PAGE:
If you’ve ever doubted that what you put on your skin can be absorbed into your bloodstream, here’s more evidence for you.
According to a recent study published in the journal JAMA Network, ingredients from sunscreen products are absorbed by the skin at higher levels than those currently allowed by federal safety regulations.
What does that mean for your health?
Chemical Sunscreens Absorbed at Higher Than Safe Levels
The U.S. Food and Drug Administration (FDA) has established a limit for sunscreen ingredients, stating that their absorption into a person’s system should be no higher than 0.5 ng/mL. That is the level they’ve determined is safe for human health.
For the study, scientists wanted to see if sunscreen products were matching that standard. They tested the active ingredients in four commercially available sunscreen products:
Note that these are all “chemical” sunscreens—those that work by altering UV rays into heat, then releasing that heat from the skin. They spread more easily on the skin and tend to disappear quickly, but they have been linked with health risks in the past.
Researchers recruited 24 healthy volunteers. Each one applied one of the four sunscreens to 75 percent of their body 4 times a day for 4 days. The four sunscreens were:
- Spray 1
- Spray 2
Scientists collected blood samples from each person at various times throughout the study and analyzed them.
- All four ingredients were absorbed into the blood at levels greater than 0.5 mg/ML of blood, which is higher than the safety standard.
- For avobenzone, the blood concentrations were 4.0 ng/mL with the first spray sunscreen, 3.4 ng/mL with the second spray sunscreen, 4.3 ng/mL for the third lotion sunscreen, and 1.8 ng/Ml for the fourth cream sunscreen.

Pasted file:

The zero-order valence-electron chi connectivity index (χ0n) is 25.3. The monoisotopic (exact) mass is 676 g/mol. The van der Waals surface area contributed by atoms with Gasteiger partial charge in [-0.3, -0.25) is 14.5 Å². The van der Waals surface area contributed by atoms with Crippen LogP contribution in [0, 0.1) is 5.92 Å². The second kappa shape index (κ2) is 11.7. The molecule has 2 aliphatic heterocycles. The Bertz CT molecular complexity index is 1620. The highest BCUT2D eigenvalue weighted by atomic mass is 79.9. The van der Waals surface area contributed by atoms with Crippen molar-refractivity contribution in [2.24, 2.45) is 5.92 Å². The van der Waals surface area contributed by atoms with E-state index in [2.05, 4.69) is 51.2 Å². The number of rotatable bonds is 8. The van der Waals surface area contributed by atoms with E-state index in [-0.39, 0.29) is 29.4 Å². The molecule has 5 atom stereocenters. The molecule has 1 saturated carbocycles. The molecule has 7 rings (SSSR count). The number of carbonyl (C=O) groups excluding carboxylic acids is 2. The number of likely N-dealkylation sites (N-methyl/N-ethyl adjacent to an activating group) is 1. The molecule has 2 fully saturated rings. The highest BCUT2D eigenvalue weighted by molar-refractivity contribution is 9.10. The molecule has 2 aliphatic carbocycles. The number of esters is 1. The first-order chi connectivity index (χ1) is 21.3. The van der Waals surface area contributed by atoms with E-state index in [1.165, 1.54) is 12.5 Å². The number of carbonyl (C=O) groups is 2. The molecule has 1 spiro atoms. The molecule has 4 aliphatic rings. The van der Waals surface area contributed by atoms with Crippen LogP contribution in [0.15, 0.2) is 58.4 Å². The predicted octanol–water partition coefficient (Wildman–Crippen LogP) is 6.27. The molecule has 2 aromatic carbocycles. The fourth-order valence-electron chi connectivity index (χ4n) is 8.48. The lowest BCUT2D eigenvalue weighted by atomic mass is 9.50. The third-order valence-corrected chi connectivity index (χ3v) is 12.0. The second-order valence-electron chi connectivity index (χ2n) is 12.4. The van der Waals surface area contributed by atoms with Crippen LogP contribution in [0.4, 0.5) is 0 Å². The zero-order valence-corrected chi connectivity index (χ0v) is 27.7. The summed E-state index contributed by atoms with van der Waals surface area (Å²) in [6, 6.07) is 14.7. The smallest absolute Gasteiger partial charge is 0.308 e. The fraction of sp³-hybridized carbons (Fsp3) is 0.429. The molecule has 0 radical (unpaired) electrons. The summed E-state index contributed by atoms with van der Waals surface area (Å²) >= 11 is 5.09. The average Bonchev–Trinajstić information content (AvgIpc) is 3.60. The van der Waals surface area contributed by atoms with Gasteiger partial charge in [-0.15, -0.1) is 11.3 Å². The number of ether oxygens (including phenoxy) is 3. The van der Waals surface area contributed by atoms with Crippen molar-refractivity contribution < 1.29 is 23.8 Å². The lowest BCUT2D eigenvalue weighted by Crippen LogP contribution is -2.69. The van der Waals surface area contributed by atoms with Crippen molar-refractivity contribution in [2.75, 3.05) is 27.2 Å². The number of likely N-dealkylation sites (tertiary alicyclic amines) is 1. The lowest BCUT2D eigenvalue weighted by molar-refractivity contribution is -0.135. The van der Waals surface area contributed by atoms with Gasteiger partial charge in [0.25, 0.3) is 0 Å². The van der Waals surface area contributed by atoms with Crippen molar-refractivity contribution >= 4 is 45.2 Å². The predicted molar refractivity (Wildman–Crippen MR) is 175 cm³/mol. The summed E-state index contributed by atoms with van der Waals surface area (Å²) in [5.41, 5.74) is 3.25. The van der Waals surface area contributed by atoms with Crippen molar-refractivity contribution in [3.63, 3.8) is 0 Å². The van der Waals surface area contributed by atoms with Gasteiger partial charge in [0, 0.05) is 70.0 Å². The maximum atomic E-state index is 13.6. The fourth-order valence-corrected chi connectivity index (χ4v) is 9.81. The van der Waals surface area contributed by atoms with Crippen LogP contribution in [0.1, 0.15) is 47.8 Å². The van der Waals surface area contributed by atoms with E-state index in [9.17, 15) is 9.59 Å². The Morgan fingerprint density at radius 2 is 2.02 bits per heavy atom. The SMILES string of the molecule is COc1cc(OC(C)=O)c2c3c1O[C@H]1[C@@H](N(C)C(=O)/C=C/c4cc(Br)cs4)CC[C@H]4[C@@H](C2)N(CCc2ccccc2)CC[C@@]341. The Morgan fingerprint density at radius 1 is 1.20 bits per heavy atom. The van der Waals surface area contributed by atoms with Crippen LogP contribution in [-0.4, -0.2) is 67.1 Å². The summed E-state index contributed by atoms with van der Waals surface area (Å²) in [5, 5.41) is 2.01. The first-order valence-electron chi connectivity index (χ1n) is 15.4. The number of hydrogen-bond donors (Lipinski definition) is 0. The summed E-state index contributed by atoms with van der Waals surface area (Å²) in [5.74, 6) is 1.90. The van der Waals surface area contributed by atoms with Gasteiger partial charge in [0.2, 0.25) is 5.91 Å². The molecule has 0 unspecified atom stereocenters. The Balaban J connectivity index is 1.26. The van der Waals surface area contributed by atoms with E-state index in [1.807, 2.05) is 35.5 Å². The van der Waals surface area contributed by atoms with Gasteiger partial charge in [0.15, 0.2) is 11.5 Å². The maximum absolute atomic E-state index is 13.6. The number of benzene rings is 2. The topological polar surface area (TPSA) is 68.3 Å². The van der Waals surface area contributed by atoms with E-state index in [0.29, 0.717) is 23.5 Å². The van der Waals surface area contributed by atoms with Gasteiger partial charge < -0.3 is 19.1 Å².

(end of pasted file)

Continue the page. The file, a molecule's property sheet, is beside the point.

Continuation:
- For oxybenzone, levels were 50-100 times higher: 209.6 ng/mL for the first spray sunscreen, 194.9 ng/mL for the second spray sunscreen, and 169.3 ng/mL for the third lotion sunscreen.
- For octocrylene, levels ranged from 2.9 ng/mL to 7.8 ng/mL.
- For ecamsule, levels were 1.5 ng/mL for the cream.
The researchers added that all of the unsafe levels were reached after just one day of sunscreen use, and that blood levels remained high in the body for at least 24 hours after use was discontinued. They concluded that more research is needed to determine the significance of these findings.
Use a Safe Sunscreen to Protect Your Skin
What do these findings mean for us?
We’ve long recommended that the best sunscreens for skin protection and safety are zinc oxide and titanium dioxide. These are called “mineral” or “physical” sunscreens (as opposed to chemical ones) because they contain active mineral ingredients and because they work by physically blocking damaging UV rays from sinking into the skin. They deflect and scatter UV rays, rather than absorbing them and then releasing the heat.
That reflecting property makes these sunscreens safer—they’re less likely to absorb into the skin—and broadly protective against both UVA and UVB rays. They’re also less likely to irritate sensitive skin, and are better for those with acne-prone skin, as they’re less likely to clog pores.
These sunscreens can rub off more easily, however, so it’s important to reapply frequently when outdoors. They also can be more visible than chemical sunscreens, showing up as a white-ish cast on the skin.
We also recommend staying out of the intense sun between the hours of 10:00 a.m. and 2:00 p.m., and making healthy use of hats, umbrellas, clothing, and trees to protect yourself.
The FDA has proposed new regulations on sunscreens to help improve safety, but it will be a while before these come into effect. In the meantime, protect yourself and your family by choosing safe sunscreen options.
You can refer to the Environmental Working Group’s (EWG’s) 2019 Guide to Sunscreens for help in finding the best sunscreen for you.
Do you use safe sunscreen?
Matta, M. K., Zusterzeel, R., Pilli, N. R., Patel, V., Volpe, D. A., Florian, J., … Strauss, D. G. (2019). Effect of Sunscreen Application Under Maximal Use Conditions on Plasma Concentration of Sunscreen Active Ingredients. JAMA, 321(21), 2082-2091. doi:10.1001/jama.2019.5586